Gage & Tollner’s iconic Brooklyn façade circa the 1940s
New York Fashion Week is a time of trend-setting and revival. For some, the optimal see-and-be-seen situation is the front row. For others, it’s seated in the velvet-backed booths of Brooklyn’s iconic eatery, Gage & Tollner.

Nestled on Fulton Street, a short walk from Brooklyn Bridge Park, Gage & Tollner reopened its doors this summer after a 17-year hiatus. A legendary local haunt since 1892, the original restaurant hit financial difficulties, leading to its closure in 2004. Over the next 12 years, the incredible space — famous for its ornate brass and woodwork detailing — was occupied by a series of new tenants, including Arby’s and TGI Friday’s. Fortunately, the building is one of the earliest recognized sites by the New York City Landmarks Preservation Commission, and it retained its original charm throughout.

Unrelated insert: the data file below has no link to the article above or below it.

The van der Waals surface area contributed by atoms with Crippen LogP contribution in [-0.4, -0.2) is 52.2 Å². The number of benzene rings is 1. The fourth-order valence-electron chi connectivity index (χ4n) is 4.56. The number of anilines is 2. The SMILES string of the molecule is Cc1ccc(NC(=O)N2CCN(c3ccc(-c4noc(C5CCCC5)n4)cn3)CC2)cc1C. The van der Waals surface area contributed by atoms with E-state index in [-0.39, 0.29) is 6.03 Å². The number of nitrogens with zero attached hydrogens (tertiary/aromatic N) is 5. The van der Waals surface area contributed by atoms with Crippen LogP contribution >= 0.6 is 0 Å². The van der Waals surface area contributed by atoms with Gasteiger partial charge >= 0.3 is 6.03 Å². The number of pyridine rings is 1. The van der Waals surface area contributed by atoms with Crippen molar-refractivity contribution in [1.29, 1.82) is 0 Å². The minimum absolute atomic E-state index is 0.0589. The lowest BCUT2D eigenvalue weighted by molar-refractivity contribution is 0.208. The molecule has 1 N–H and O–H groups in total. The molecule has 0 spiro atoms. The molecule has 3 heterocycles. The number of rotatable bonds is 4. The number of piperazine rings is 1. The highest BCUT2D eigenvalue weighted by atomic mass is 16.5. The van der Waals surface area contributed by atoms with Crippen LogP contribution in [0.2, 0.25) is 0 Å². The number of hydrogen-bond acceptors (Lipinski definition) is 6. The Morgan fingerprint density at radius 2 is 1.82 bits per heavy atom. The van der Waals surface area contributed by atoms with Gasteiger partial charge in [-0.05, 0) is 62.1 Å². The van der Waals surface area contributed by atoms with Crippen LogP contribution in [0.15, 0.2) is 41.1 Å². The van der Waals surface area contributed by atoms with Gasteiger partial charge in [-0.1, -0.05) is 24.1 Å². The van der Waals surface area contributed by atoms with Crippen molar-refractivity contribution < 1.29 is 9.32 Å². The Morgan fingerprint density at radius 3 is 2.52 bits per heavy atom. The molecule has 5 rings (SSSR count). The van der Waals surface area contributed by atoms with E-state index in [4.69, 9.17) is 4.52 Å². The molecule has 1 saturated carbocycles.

Led by a group of forward-thinking New Yorkers — St. John Frizell, Sohui Kim and Ben Schneider — Gage & Tollner returned in 2021 as an oyster bar and chop house that exudes the same timelessness that captivated diners for more than a century. The menu boasts new spins on classic fare, including desserts like Baked Alaska for Two, crafted by executive pastry chef Caroline Schiff. Thanks to the team’s perseverance and passion, and their ambition to embrace the restaurant’s rich history, Gage & Tollner is once again a New York institution where martinis flow and the who’s who go.

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